[time-nuts] Orbiting crystals
magnus at rubidium.dyndns.org
Sat Jun 27 13:39:53 UTC 2009
iovane at inwind.it skrev:
> this post wouldn't be merely speculative, I have an actual
> interest in knowing if what I'm going to ask is possible.
> As it has already been discussed here, crystals may jump in
> frequency. If I recall, about 20% of good quality crystals are
> prone to jumping, but a crystal that used to jump might not
> jump anymore, a crystal that never jumped might jump in the
> future, and so on.
To the best of my knowledge, it is due to strain defects which releases
themselfs. Annealing is used to reduce stress. I am sure we have some
that could comment on it's use in (deep) space programmes.
> The trace of a disciplined (atomic or GPS) jumping crystal
> shows spikes (because it is soon steered), while the trace of
> its control voltage shows permanent changes in level.
> Well, I thought it is legitimate to assume that orbiting
> crystals, namely the ones disciplined by caesium aboard GPS
> satellites, are not extraneous to the issue.
> And here is the question: may a time-nuts grade equipment
> detect this?
> The answer would not be simple. In the majority of cases we
> get from our multichannel GPSDO the 1 PPS pulse. How may the
> pulse be affected by the spike in frequency of a single
> orbiting crystal?
> I know this list is also populated by qualified professionals,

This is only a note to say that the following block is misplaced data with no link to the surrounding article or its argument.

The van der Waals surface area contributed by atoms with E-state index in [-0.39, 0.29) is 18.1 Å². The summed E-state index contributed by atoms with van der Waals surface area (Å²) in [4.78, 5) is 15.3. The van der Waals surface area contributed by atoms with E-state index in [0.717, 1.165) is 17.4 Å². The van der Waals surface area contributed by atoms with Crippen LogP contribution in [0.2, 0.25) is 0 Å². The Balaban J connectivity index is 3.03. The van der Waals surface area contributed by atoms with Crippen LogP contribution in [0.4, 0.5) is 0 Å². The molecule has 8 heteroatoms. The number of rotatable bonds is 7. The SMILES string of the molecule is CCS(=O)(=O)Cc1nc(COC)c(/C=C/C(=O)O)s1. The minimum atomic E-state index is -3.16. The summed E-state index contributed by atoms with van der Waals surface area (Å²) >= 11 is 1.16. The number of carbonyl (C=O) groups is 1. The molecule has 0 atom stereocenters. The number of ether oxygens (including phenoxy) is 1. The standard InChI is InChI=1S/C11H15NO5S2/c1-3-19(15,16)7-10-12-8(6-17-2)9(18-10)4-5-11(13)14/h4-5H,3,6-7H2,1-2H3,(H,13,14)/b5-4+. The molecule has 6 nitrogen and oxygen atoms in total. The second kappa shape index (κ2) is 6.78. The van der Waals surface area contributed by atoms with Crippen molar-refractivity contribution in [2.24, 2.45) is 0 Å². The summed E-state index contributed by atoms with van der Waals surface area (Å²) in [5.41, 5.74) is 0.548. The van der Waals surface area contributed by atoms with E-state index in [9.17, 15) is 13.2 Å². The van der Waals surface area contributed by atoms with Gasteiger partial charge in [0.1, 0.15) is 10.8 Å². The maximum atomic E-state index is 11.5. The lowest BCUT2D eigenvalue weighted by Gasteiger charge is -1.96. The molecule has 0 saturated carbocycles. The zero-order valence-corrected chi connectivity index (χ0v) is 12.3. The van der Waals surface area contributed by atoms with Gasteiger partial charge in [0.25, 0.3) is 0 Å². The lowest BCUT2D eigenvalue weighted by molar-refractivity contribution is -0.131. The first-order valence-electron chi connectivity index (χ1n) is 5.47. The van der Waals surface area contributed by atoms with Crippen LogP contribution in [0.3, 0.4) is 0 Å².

> and hope to get for sure one of the following conclusions:
> -crystals aboard GPS satellites do not jump at all;
I think there could be some interesting articles to dig up on that.
I expect them to be conservative and use annealed crystals, so if there
is jumps, they are rare occasions.
I know that effects of the time-pieces have been reported.
You should recall that there is several individual clocks. I expect the
telemetry data to include a myriad of parameters of the clocks, so an
oscillator frequency jumped should not be missed.
The time-constants of the lock-up loops should give the oscillator some
time of it own before it is pulled back into frequency, so that
short-term deviation should be detectable.
> -if they do, time-nuts can't detect this;
> -time-nuts can detect jumps, but can't identify the jumping
> -time-nuts can detect jumps, and can identify the jumping
Depends on how you are rigged up. If you have propper L1/L2 receiver
locked to a cesium and do propper RINEX dumping and analysis of the
result, you should be able to see the resulting phase shift-dance when
it occurs. However, you must be able to rule out other effects such as
multipath and scintilation. Multiple observations of the same effect
aids in that process. The resolution available in these receivers should
be more than sufficient to detect such a jump, if it occurs.
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